Basic Statistics for Photographers

In statistical analysis, there are two fundamentally opposing forces at play, which one must, at all times, keep in balance in an attempt to suitably analyse a given set of data.

Suppose we have a new drug that we'd like to test for the treatment of runny noses.  We would design an experiment where some people get the drug and some people get a placebo ('sugar pill'), and then, over time, we'd see how many runny noses we observe in the two groups compared to when we started.  At the end, we'd analyse all the data and determine whether the drug works.

In this determination, we can conclude that the drug either does or does not cure runny noses.  And in so doing, we have two ways of being wrong; either we can conclude the drug does cure runny noses when it, in fact, does not (this is known as a 'false positive') or we can conclude  that the drug does not cure runny noses when, in fact, it does (not surprisingly, this is known as a 'false negative').

Minimizing false positives and false negatives is ALWAYS a trade-off.  The more you do to minimize one, the more the other becomes a problem.  In the end, the trade-off determines the accuracy of your experimental test (at this point, we go beyond what is commonly accepted as 'basic statistics', into the realm of receiver-operator curves and integral calculus...a realm into which I dare not - and some might say cannot - tread).

Whether you err on the side of false positives or of false negatives really depends on your specific question.  In some cases, it would be very much better to avoid false positives (e.g. Is this drug effective against breast cancer?), while in others, minimizing false negatives is preferred (e.g. Does this new food additive cause cancer?).

So what on Earth does this have to do with anything?

Well, consider this photo.

Two steps to the right, and this would have been great...

What's wrong with this (besides the blown highlights)?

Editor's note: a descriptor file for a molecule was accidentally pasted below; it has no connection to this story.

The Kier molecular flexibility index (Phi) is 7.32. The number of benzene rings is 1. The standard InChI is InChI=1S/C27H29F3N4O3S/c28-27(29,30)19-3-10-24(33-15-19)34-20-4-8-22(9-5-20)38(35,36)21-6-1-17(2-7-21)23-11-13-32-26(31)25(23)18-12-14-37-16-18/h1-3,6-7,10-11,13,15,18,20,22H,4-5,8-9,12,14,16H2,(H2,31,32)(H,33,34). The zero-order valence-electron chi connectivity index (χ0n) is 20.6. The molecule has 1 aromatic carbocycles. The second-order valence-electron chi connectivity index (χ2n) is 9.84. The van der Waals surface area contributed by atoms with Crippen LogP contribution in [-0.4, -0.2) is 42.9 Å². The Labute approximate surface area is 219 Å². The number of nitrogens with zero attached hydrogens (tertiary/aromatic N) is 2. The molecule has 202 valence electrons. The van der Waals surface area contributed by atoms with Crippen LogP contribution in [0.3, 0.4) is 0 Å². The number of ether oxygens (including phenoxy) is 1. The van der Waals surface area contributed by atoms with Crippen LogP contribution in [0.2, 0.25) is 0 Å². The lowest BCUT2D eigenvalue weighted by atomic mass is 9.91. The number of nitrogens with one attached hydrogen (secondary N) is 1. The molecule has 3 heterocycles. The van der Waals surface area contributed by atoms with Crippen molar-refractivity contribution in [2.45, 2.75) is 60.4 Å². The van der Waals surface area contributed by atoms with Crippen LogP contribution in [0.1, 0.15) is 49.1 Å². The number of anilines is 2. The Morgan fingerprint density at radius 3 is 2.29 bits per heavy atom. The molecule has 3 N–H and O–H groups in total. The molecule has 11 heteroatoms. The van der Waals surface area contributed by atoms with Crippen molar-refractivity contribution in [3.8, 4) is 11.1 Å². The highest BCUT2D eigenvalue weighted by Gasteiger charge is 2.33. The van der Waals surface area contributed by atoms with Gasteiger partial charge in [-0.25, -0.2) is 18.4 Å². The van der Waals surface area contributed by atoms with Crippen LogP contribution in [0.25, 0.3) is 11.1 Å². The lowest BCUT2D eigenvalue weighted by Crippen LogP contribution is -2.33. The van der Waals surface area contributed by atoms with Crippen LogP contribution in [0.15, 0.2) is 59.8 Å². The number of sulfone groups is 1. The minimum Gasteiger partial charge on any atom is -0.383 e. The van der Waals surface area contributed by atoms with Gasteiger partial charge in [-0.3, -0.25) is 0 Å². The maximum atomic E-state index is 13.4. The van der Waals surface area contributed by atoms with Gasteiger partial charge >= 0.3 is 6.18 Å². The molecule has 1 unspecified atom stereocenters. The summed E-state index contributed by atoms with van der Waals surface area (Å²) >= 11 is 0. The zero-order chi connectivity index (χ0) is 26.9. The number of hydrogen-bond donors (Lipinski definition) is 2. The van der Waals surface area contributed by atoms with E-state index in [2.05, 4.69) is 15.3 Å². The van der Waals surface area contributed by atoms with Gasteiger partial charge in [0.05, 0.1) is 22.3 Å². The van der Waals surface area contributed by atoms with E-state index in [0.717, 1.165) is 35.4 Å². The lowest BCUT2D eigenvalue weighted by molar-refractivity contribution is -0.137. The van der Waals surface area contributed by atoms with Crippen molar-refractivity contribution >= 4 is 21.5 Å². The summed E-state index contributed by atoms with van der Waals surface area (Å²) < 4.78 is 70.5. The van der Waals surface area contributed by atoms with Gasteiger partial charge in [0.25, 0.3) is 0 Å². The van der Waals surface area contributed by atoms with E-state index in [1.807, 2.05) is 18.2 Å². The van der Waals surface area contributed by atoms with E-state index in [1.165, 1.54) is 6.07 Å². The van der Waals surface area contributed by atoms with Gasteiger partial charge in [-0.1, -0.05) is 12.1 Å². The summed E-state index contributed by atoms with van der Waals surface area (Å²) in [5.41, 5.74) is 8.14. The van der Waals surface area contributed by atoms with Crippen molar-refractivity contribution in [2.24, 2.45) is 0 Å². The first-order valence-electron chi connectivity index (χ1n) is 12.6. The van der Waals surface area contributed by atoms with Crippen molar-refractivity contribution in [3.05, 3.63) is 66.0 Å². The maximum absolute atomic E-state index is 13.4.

Well, I don't know about you, but where I come from, people generally don't have poles sticking out of their heads.

I took this shot last November during my trip to London (...clearly).  It was about 9PM, and I was returning to my hotel after dinner.  It was misty and cold (...clearly), but that made for a very moody atmosphere, which I was trying to capture in the shot above.

It nearly worked.  By the time I saw this guy crossing the road and focused my Leica, he was two steps too far.  A potentially lovely photo of an interesting subject became a miss.  A false positive, if you will; an error of commission.

Now consider this photo, which I consider a false negative; an error of omission.

This was the greatest photograph in history.  Honest.

The photograph above was a false negative; it would have been an awe-inspiring photo for the ages, but I never took it.  Shame, really.

This highlights the key point I'd like to address: all other things being equal, should photographers err on the side of the false positive (i.e. shoot everything, and toss the crap later) or the false negative (i.e. take fewer - but hopefully better - photographs)?  And what is the appropriate balance between these two types of 'error'?

First, one might be tempted to argue that in this age of digital photography, which is more-or-less free after one has purchased the gear, the photographer should take as many photographs as possible, and then edit out the bad ones later.  After all, there's no additional cost to doing so, so why not?

This is essentially the 'spray and pray' method.  Undoubtedly, you'll end up with some nice photographs.  But you wont be learning anything in the process about how to actually make a good photograph; you'll just be a million monkeys on a million typewriters.

On the contrary, I'd like to advocate for taking fewer photographs; that is, for making more false negative errors.

Garry Winogrand was once asked whether he worried about all the pictures he was missing while he was reloading his Leica.  He famously replied "There are no pictures while I'm reloading."  The implication here is that the photographer is an integral part of the photo making process, and that "missed" photos were never actually photos in the first place.

As photographers approaching a scene, the first thing we should ask ourselves is not "How can I photograph this?" but rather "Should I photograph this?"  I would argue that, in the vast majority of cases, the answer to the latter question is "no!"

For example, consider the following photograph.

Utter crap.

I shouldn't have taken this photograph.  It's boring, cliché, and really has no redeeming value whatsoever.  And guess what?  I've taken thousands of photographs just like it, and so have you.  I should have kept right on walking, and aborted this awful attempt at street photography.

So how can we learn to walk away?  And if we walk away, how can we ever hope to learn about what works and what doesn't?  After all, we don't see the photos we never take, and thus we can't learn from them.